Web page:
What Parents Need to Know About Puberty and Adoption

Is it true that girls adopted at a later age may begin puberty early? Our daughter was six when she arrived. What should we watch for in the years to come?

Understanding puberty and adoption

Puberty — the period of development during which a child deals with budding hormones and the search for identity — can be a difficult experience for everyone in the family. Seemingly overnight, our charming, chatty children withdraw to their bedrooms, only to emerge as temperamental teenagers of few words. (Who is this child?) It sends shudders through even seasoned parents.

For adoptees, puberty can be especially challenging, as they sort through new feelings about their adoption. And several studies have found that some children, particularly girls who were adopted at an older age, are at risk for entering puberty too early. (If you notice any signs of early puberty in your daughter, medical intervention is critical to ensure that she won’t miss the teen growth spurt, which ends soon after menarche.) There are no predictors for the onset of puberty, as genetics plays a huge role in the timing of the hormonal surges. What can parents do?

Basics of Puberty in Girls and Boys

Girls typically start puberty between the ages of nine and 14, with an average start in the U.S. of 10-and-a-half years. The first physical sign of puberty in young girls is the appearance of breast buds. (The beginning stage of breast growth is often mistaken for fat deposits in the nipple area. True breast development starts with a firm glandular bud under the nipple, often appearing on one side before the other.)

Within a few months, pubic and underarm hair begins to grow. For some girls, however, hair appears before breast growth begins — an examination by a doctor can confirm that this is normal and connected to puberty. Two to four years after the beginning of breast growth, a girl’s menstrual periods begin. Girls enter a growth spurt soon after the onset of puberty. This tapers off and they grow only about two inches after starting their periods.

Puberty for boys usually begins with a growth spurt at about 10 to 17 years of age. The start is marked by enlargement of the testes, followed by pubic hair growth. Enlargement of the penis occurs six to 18 months later.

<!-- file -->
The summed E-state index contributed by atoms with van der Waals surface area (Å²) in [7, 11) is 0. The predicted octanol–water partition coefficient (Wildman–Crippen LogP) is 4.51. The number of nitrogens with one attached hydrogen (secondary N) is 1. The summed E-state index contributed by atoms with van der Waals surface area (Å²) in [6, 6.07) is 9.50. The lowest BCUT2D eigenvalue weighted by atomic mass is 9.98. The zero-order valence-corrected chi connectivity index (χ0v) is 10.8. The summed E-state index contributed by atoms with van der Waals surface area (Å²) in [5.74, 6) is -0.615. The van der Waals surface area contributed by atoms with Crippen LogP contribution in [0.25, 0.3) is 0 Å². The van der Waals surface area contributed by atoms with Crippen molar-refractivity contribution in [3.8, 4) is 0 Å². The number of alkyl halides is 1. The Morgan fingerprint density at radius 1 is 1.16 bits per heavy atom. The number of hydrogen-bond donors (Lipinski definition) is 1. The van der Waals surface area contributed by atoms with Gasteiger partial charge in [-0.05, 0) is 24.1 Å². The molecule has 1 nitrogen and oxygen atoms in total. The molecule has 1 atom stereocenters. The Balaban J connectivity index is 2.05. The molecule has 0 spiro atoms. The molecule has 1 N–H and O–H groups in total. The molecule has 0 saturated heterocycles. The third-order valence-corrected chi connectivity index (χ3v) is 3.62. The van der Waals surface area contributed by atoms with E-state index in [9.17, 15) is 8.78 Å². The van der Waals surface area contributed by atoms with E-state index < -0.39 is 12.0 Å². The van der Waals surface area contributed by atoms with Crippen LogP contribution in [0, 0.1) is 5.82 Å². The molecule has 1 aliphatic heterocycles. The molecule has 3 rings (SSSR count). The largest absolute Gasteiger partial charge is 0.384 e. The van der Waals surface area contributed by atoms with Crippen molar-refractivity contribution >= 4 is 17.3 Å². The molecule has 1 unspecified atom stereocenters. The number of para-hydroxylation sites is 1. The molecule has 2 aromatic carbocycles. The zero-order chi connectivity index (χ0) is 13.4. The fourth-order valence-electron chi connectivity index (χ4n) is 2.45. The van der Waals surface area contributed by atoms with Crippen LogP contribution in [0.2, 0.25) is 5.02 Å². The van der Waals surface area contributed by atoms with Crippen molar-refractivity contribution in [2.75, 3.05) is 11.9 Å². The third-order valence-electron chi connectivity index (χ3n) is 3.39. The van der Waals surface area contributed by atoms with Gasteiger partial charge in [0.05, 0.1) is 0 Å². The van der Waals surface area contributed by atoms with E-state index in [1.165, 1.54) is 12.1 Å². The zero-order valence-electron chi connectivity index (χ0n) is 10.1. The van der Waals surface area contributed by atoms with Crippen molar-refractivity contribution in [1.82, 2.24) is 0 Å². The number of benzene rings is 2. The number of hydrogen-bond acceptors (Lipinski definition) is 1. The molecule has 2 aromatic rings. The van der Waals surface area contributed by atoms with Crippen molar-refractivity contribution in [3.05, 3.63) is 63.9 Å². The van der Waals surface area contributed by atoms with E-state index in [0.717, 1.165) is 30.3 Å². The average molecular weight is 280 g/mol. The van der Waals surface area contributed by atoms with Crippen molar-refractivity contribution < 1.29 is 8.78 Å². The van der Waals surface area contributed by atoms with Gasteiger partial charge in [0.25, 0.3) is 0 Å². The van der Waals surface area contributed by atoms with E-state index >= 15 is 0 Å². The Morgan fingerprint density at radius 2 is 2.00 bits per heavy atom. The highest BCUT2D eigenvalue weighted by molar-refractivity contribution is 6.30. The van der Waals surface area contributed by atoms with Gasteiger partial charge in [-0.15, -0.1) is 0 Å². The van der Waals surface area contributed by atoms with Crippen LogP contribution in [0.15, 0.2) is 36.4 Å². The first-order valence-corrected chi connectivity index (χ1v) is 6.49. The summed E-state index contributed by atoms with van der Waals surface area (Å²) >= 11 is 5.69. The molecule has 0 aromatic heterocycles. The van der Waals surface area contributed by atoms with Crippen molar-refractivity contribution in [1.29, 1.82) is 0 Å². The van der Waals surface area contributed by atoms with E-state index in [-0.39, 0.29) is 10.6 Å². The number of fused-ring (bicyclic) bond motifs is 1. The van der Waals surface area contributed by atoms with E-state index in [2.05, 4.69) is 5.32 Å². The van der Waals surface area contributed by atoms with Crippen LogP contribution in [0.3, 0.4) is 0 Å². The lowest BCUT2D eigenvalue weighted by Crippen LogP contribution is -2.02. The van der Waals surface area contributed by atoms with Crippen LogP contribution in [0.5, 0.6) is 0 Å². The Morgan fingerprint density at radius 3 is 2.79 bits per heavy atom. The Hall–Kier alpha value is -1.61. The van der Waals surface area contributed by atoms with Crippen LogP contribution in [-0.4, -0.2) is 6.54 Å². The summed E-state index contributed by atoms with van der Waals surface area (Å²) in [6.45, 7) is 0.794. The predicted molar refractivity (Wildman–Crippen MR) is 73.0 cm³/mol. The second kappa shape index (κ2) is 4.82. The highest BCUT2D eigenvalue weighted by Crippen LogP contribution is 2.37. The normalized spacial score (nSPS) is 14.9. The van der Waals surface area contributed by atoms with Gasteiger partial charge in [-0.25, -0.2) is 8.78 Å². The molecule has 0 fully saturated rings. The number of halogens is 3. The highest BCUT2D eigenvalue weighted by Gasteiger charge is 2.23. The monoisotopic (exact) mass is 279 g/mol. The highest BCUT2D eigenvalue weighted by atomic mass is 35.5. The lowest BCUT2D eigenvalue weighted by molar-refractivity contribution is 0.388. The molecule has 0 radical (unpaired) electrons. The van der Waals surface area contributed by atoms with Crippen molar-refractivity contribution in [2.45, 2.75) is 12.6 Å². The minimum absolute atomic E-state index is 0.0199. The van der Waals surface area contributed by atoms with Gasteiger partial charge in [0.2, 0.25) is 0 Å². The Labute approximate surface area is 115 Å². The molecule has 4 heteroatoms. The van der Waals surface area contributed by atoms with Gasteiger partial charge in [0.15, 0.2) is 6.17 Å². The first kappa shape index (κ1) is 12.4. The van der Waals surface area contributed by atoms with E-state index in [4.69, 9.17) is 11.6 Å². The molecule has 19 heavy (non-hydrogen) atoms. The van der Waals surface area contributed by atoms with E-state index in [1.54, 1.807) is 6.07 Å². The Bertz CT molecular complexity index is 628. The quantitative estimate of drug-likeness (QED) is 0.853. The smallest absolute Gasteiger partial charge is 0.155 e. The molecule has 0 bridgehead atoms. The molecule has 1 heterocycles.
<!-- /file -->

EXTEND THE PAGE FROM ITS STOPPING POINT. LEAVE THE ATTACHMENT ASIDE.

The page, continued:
Special Factors for Adoptees

Parents of girls not yet approaching puberty should continue to take them to a doctor for yearly checkups. Girls should be watched a bit more closely between the ages of seven to 10 because of special factors with puberty and adoption.

Precocious puberty. Unusually early-onset puberty, known as “precocious puberty,” sometimes occurs in older girls whose growth was significantly delayed at the time of their adoption, and who subsequently “caught up” nutritionally and developmentally at a rapid pace. If you notice the signs of physical changes, as described above, in a girl younger than eight, seek a referral to a pediatric endocrinologist immediately. While no conclusive studies show problems with early-onset puberty in boys, parents should take the same precaution if they see signs of physical changes in their boys before age nine. Any child who shows signs of early puberty may require hormonal testing and intervention to ensure that puberty does not progress.

Delayed puberty. When is puberty too late? For girls, if there is no breast development by age 13 or menstrual period by age 15, a referral to a specialist is warranted. For boys, such a referral is needed by age 14 if significant growth of the testes has not taken place. The causes of delay in older adoptees — malnutrition or deprivation in an orphanage-care setting, for instance — are many, just as there are several causes of precocious puberty. For some, there may be a delay in overall development, with the growth spurt and puberty taking place at a later date. Consultation and appropriate testing can differentiate delays from conditions that need treatment.

Emotional Health is Important, Too

No matter when adolescents begin puberty, parents should be aware of the mental changes that are taking place. Watch for signs of poor self-image, and, if needed, seek help from a mental-health professional who is knowledgeable about adoption. (I refer patients to a therapist if I see preoccupation with body image that seems to lead to depressive, self-destructive behaviors.)

It’s not possible to prepare for every step in an adolescent’s transition to young adulthood. Working with your child’s doctor — and maintaining an open relationship with your child — will smooth some of the rough waters. Good luck!

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